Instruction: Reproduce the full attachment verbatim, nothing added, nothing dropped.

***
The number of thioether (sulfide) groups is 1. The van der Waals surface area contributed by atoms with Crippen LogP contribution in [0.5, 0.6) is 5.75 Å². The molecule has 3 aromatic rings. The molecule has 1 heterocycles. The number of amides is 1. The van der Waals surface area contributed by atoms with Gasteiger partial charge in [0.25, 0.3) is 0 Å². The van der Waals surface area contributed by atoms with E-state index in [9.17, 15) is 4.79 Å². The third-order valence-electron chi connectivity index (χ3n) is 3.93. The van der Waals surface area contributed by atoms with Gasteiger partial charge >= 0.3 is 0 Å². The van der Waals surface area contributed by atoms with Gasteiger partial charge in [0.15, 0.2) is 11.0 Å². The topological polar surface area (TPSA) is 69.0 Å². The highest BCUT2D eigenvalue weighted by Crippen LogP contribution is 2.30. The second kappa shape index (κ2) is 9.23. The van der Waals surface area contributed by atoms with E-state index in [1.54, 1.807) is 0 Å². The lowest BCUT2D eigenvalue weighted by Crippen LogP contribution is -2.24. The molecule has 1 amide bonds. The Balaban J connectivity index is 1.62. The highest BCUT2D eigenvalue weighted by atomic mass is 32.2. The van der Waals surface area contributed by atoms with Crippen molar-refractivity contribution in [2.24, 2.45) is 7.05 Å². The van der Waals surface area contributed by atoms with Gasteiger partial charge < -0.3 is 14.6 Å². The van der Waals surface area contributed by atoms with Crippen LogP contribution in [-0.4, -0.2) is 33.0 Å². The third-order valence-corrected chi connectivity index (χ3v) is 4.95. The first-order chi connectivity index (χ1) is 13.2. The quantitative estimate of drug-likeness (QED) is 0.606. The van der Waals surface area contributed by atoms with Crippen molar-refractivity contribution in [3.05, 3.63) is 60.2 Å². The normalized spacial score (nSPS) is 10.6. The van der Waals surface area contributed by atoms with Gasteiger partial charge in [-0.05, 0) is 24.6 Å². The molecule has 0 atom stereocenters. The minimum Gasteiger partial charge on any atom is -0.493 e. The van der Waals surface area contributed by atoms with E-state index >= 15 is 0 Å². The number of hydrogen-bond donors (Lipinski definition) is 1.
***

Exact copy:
The number of thioether (sulfide) groups is 1. The van der Waals surface area contributed by atoms with Crippen LogP contribution in [0.5, 0.6) is 5.75 Å². The molecule has 3 aromatic rings. The molecule has 1 heterocycles. The number of amides is 1. The van der Waals surface area contributed by atoms with Gasteiger partial charge in [0.25, 0.3) is 0 Å². The van der Waals surface area contributed by atoms with E-state index in [9.17, 15) is 4.79 Å². The third-order valence-electron chi connectivity index (χ3n) is 3.93. The van der Waals surface area contributed by atoms with Gasteiger partial charge >= 0.3 is 0 Å². The van der Waals surface area contributed by atoms with Gasteiger partial charge in [0.15, 0.2) is 11.0 Å². The topological polar surface area (TPSA) is 69.0 Å². The highest BCUT2D eigenvalue weighted by Crippen LogP contribution is 2.30. The second kappa shape index (κ2) is 9.23. The van der Waals surface area contributed by atoms with E-state index in [1.54, 1.807) is 0 Å². The lowest BCUT2D eigenvalue weighted by Crippen LogP contribution is -2.24. The molecule has 1 amide bonds. The Balaban J connectivity index is 1.62. The highest BCUT2D eigenvalue weighted by atomic mass is 32.2. The van der Waals surface area contributed by atoms with Crippen molar-refractivity contribution in [2.24, 2.45) is 7.05 Å². The van der Waals surface area contributed by atoms with Gasteiger partial charge < -0.3 is 14.6 Å². The van der Waals surface area contributed by atoms with Crippen LogP contribution in [-0.4, -0.2) is 33.0 Å². The third-order valence-corrected chi connectivity index (χ3v) is 4.95. The first-order chi connectivity index (χ1) is 13.2. The quantitative estimate of drug-likeness (QED) is 0.606. The van der Waals surface area contributed by atoms with Crippen molar-refractivity contribution in [3.05, 3.63) is 60.2 Å². The normalized spacial score (nSPS) is 10.6. The van der Waals surface area contributed by atoms with Gasteiger partial charge in [-0.05, 0) is 24.6 Å². The molecule has 0 atom stereocenters. The minimum Gasteiger partial charge on any atom is -0.493 e. The van der Waals surface area contributed by atoms with E-state index >= 15 is 0 Å². The number of hydrogen-bond donors (Lipinski definition) is 1.